|Names||Phobos Sample Return Mission|
|Mission type||Technology demonstrattor, sample return|
|Operator||European Space Agency|
|Mission duration||3.5 years (planned)|
|Manufacturer||Airbus Defense and Space|
|Launch mass||4,200 kg (9,300 lb)|
|Start of mission|
|Launch date||2024 (proposed)|
|Launch site||Guiana Space Centre|
|End of mission|
|Sample mass||800 g; return about 100 g (0.22 lb)|
The Phootprint mission is a candidate for the Mars Robotic Exploration Preparation Programme 2 (MREP-2) at ESA. During 2014, ESA funded a pre-phase A feasibility study and industrial system studies of 8-month duration. Currently, it is in phase A, meaning 'mission definition study.'
The mission is proposed to be launched on an Ariane 5 in 2024 with early 2026 as backup date. An Earth swingby would provide greater launcher margin. The spacecraft would orbit Mars for the characterisation phase, and when ready, it would maneuver into a quasi-satellite orbit to facilitate landing. Because of the low gravity, the lander would be anchored to the surface during sample collection and launch of the Earth Re-entry Capsule (ERC).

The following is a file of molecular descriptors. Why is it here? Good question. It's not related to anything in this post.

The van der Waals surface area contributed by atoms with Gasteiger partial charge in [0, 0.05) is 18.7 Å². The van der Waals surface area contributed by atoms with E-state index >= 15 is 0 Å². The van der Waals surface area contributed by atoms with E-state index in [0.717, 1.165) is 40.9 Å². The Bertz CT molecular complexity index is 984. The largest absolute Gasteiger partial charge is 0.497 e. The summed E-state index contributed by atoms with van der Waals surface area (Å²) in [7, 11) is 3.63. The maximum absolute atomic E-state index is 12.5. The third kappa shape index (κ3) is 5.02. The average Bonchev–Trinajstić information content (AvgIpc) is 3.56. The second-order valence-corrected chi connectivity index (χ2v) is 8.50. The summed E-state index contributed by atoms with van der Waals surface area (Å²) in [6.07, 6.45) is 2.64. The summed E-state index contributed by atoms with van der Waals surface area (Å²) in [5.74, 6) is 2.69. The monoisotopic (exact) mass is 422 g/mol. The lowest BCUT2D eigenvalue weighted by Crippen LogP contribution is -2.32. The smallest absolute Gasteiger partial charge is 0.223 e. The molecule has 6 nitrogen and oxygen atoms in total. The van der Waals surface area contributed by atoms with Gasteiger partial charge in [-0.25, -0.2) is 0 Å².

The top-level science goal is to understand the formation of the Martian moons Phobos and Deimos and put constraints on the evolution of the Solar System (co-formation, capture, impact ejecta).
The mission objectives are:
Mission engineers remark that "no rebound" after landing is a critical condition given the low-gravity environment of landing. Currently, engineers at ESA are leaning toward four cantilever-type landing legs with crushable aluminium honeycomb shock absorber and secondary load limiters.
The concept of the Phootprint spacecraft is still preliminary and composed by three modules:
As of 2014[update], the conceptual 30 kg (66.1 lb) payload is:
The proposed mission architecture is: